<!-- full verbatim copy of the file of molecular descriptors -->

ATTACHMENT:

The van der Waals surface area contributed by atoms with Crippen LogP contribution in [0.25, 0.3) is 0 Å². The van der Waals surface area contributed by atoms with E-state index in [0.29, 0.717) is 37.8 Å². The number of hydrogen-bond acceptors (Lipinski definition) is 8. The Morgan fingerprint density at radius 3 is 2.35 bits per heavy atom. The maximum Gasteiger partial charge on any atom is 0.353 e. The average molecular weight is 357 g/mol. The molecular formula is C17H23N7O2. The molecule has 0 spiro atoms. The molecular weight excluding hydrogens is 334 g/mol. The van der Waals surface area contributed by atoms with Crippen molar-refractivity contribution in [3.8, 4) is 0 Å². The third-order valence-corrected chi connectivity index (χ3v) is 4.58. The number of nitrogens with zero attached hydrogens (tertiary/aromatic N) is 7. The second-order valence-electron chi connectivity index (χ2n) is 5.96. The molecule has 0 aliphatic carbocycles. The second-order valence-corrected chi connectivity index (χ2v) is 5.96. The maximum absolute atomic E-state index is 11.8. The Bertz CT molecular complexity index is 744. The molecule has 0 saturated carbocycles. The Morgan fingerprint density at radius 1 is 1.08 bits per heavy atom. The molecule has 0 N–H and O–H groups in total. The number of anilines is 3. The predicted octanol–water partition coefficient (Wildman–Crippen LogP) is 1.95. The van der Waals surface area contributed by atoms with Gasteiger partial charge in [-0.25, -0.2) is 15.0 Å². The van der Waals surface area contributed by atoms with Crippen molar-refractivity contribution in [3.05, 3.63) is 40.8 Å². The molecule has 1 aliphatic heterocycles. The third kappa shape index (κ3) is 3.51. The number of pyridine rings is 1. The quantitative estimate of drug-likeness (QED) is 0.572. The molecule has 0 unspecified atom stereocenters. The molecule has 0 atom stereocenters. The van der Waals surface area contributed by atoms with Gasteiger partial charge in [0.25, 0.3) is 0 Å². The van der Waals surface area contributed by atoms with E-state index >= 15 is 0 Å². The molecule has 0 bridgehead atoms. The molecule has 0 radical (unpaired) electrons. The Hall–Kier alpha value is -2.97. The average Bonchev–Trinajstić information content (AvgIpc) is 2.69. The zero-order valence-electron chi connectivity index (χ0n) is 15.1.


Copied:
The van der Waals surface area contributed by atoms with Crippen LogP contribution in [0.25, 0.3) is 0 Å². The van der Waals surface area contributed by atoms with E-state index in [0.29, 0.717) is 37.8 Å². The number of hydrogen-bond acceptors (Lipinski definition) is 8. The Morgan fingerprint density at radius 3 is 2.35 bits per heavy atom. The maximum Gasteiger partial charge on any atom is 0.353 e. The average molecular weight is 357 g/mol. The molecular formula is C17H23N7O2. The molecule has 0 spiro atoms. The molecular weight excluding hydrogens is 334 g/mol. The van der Waals surface area contributed by atoms with Crippen molar-refractivity contribution in [3.8, 4) is 0 Å². The third-order valence-corrected chi connectivity index (χ3v) is 4.58. The number of nitrogens with zero attached hydrogens (tertiary/aromatic N) is 7. The second-order valence-electron chi connectivity index (χ2n) is 5.96. The molecule has 0 aliphatic carbocycles. The second-order valence-corrected chi connectivity index (χ2v) is 5.96. The maximum absolute atomic E-state index is 11.8. The Bertz CT molecular complexity index is 744. The molecule has 0 saturated carbocycles. The Morgan fingerprint density at radius 1 is 1.08 bits per heavy atom. The molecule has 0 N–H and O–H groups in total. The number of anilines is 3. The predicted octanol–water partition coefficient (Wildman–Crippen LogP) is 1.95. The van der Waals surface area contributed by atoms with Gasteiger partial charge in [-0.25, -0.2) is 15.0 Å². The van der Waals surface area contributed by atoms with Crippen molar-refractivity contribution in [3.05, 3.63) is 40.8 Å². The molecule has 1 aliphatic heterocycles. The third kappa shape index (κ3) is 3.51. The number of pyridine rings is 1. The quantitative estimate of drug-likeness (QED) is 0.572. The molecule has 0 unspecified atom stereocenters. The molecule has 0 atom stereocenters. The van der Waals surface area contributed by atoms with Gasteiger partial charge in [0.25, 0.3) is 0 Å². The van der Waals surface area contributed by atoms with E-state index >= 15 is 0 Å². The molecule has 0 bridgehead atoms. The molecule has 0 radical (unpaired) electrons. The Hall–Kier alpha value is -2.97. The average Bonchev–Trinajstić information content (AvgIpc) is 2.69. The zero-order valence-electron chi connectivity index (χ0n) is 15.1.